RNs with bachelor’s degrees are better equipped to provide high quality care and generally earn higher salaries as a result of their education.
Jobs made available to ADN-educated RNs in Kentucky are increasingly requiring new-hires to obtain a BSN within a set number of years after having been hired. A number of Kentucky’s nursing students are getting this training, with 3,705 enrolled in BSN pre-licensure and RN-BSN bridge programs in the Commonwealth as of 2013, according to the American Association of Colleges of Nursing.
A Comparison of Salaries Among ADN and BSN Prepared RNs
The level of education of Kentucky’s nurses has a substantial effect on their income. According to the Advanced Healthcare Network for Nurses 2012 salary survey of the Midwestern United States, the salary among RNs with BSNs was an average of 17.2% higher than those with associate’s degrees.
The average salary for BSN-prepared RNs in the Midwest was $69,253, while ADN-educated RNs in this area earned $59,074 on average.
The high rate of pay for BSN educated nurses is further illustrated in the findings of a 2013 survey conducted by the US Bureau of Labor Statistics for high-earning RNs in Kentucky. The survey found that Kentucky’s highest paid BSN-educated RNs earned:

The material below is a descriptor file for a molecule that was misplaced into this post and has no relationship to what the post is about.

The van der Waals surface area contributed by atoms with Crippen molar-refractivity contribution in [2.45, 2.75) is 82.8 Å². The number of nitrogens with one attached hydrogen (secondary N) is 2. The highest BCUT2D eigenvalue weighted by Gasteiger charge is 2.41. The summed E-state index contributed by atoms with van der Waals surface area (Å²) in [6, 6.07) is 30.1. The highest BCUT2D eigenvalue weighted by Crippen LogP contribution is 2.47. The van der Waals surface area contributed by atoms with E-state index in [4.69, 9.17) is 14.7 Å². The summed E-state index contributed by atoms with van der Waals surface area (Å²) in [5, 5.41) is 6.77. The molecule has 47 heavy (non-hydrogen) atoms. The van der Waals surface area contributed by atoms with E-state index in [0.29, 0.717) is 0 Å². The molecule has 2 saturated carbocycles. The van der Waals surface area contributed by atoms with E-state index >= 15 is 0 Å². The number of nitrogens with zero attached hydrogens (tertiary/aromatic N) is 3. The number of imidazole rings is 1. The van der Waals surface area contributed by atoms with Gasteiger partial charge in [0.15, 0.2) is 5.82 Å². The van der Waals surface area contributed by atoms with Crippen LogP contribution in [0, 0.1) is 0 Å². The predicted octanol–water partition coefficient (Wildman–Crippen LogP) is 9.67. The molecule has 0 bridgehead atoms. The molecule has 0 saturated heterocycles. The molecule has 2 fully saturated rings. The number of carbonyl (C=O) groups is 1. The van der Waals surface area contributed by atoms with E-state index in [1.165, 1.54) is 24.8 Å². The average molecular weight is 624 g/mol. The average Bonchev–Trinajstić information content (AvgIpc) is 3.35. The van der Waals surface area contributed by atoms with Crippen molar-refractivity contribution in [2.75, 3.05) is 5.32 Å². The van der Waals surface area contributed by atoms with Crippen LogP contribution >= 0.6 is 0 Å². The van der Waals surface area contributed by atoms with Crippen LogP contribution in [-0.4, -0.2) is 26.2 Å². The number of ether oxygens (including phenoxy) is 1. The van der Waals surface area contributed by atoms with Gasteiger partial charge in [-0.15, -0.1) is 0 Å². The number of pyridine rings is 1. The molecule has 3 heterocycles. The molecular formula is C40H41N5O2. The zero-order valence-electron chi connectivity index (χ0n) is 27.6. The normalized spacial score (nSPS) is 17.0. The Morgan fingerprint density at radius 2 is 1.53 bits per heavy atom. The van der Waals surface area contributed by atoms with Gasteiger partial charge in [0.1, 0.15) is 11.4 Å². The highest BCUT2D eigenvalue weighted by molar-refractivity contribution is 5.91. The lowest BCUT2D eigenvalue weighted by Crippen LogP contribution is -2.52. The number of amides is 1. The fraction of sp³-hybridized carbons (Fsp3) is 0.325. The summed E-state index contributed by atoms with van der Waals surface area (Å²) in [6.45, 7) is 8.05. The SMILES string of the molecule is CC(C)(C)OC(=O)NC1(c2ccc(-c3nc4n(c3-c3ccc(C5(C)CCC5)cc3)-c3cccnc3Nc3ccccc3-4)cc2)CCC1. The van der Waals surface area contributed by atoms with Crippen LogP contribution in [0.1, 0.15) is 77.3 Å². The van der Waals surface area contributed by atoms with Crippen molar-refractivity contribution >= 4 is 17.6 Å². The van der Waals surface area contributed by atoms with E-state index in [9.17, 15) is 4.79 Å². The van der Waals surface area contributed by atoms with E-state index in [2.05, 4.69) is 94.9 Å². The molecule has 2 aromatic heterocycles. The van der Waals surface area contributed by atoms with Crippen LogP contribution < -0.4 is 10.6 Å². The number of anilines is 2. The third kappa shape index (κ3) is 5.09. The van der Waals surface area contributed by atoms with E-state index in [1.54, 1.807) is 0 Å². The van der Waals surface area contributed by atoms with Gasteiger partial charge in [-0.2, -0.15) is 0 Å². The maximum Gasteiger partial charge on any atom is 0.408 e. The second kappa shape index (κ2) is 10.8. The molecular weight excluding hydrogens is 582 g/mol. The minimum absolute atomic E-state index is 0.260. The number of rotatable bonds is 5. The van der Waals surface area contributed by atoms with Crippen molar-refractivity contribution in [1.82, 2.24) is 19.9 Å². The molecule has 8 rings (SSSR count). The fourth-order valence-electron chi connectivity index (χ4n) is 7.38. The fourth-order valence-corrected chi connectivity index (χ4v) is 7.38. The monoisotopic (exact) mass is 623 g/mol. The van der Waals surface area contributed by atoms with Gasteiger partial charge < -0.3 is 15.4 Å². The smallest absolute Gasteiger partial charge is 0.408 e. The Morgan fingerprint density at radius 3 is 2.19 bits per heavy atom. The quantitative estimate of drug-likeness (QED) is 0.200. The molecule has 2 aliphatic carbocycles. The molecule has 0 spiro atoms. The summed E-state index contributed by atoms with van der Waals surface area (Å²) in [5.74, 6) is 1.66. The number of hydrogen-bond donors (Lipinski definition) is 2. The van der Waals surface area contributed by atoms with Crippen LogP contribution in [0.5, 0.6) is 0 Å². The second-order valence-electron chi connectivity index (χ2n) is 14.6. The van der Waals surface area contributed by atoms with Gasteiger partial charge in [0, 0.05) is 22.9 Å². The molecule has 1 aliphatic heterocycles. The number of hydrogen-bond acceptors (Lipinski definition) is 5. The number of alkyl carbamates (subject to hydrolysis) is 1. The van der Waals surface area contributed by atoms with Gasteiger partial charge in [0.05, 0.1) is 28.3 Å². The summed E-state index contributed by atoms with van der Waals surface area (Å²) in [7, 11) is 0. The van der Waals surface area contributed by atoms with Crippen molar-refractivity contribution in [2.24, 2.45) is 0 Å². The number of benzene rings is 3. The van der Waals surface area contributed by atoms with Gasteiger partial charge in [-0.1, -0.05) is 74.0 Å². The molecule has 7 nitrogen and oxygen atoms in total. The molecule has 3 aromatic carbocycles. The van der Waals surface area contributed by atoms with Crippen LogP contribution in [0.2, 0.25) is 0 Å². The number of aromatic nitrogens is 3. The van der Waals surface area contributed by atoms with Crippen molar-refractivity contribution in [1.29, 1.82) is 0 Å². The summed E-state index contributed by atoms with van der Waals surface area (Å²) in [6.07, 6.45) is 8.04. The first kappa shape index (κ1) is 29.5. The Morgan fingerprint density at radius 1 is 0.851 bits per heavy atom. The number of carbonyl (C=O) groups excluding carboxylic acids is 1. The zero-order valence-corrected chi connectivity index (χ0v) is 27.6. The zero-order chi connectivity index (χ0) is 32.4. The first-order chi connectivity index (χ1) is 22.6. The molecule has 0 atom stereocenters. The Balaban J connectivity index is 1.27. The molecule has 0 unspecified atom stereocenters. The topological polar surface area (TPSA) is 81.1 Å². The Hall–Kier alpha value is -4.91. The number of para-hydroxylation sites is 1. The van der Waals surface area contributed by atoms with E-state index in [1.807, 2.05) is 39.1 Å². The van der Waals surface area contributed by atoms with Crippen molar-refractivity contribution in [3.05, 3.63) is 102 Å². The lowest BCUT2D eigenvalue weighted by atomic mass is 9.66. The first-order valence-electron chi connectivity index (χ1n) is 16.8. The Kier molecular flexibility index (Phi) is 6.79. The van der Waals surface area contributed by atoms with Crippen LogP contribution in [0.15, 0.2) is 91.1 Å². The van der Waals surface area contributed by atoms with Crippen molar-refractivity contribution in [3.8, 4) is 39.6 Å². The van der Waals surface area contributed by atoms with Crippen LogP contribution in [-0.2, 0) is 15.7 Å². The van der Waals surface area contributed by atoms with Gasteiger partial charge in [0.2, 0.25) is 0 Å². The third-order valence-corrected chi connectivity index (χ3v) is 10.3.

Salary Analysis for BSN-Prepared RNs Throughout Kentucky
Kentucky’s residents face a number of health challenges that include a much higher incidence of diabetes, cancer, and heart disease. These chronic conditions are found at higher levels in Kentucky than in surrounding states according to the Foundation for a Healthy Kentucky. Data from the Kaiser Family Foundation indicated that Kentucky had the second highest percentage of adult smokers in the country in 2013.
Addressing these chronic conditions has not come without its challenges. Kentucky has 127 designated Health Professional Shortage Areas (HPSAs), indicating the critical demand for skilled nursing services throughout the state. The American Association of Colleges of Nursing reported that 80.87% of the residents in these areas face a shortage of primary care providers.
The US Bureau of Labor Statistics also provides an analysis of salaries for BSN-prepared RNs in areas throughout Kentucky (2013):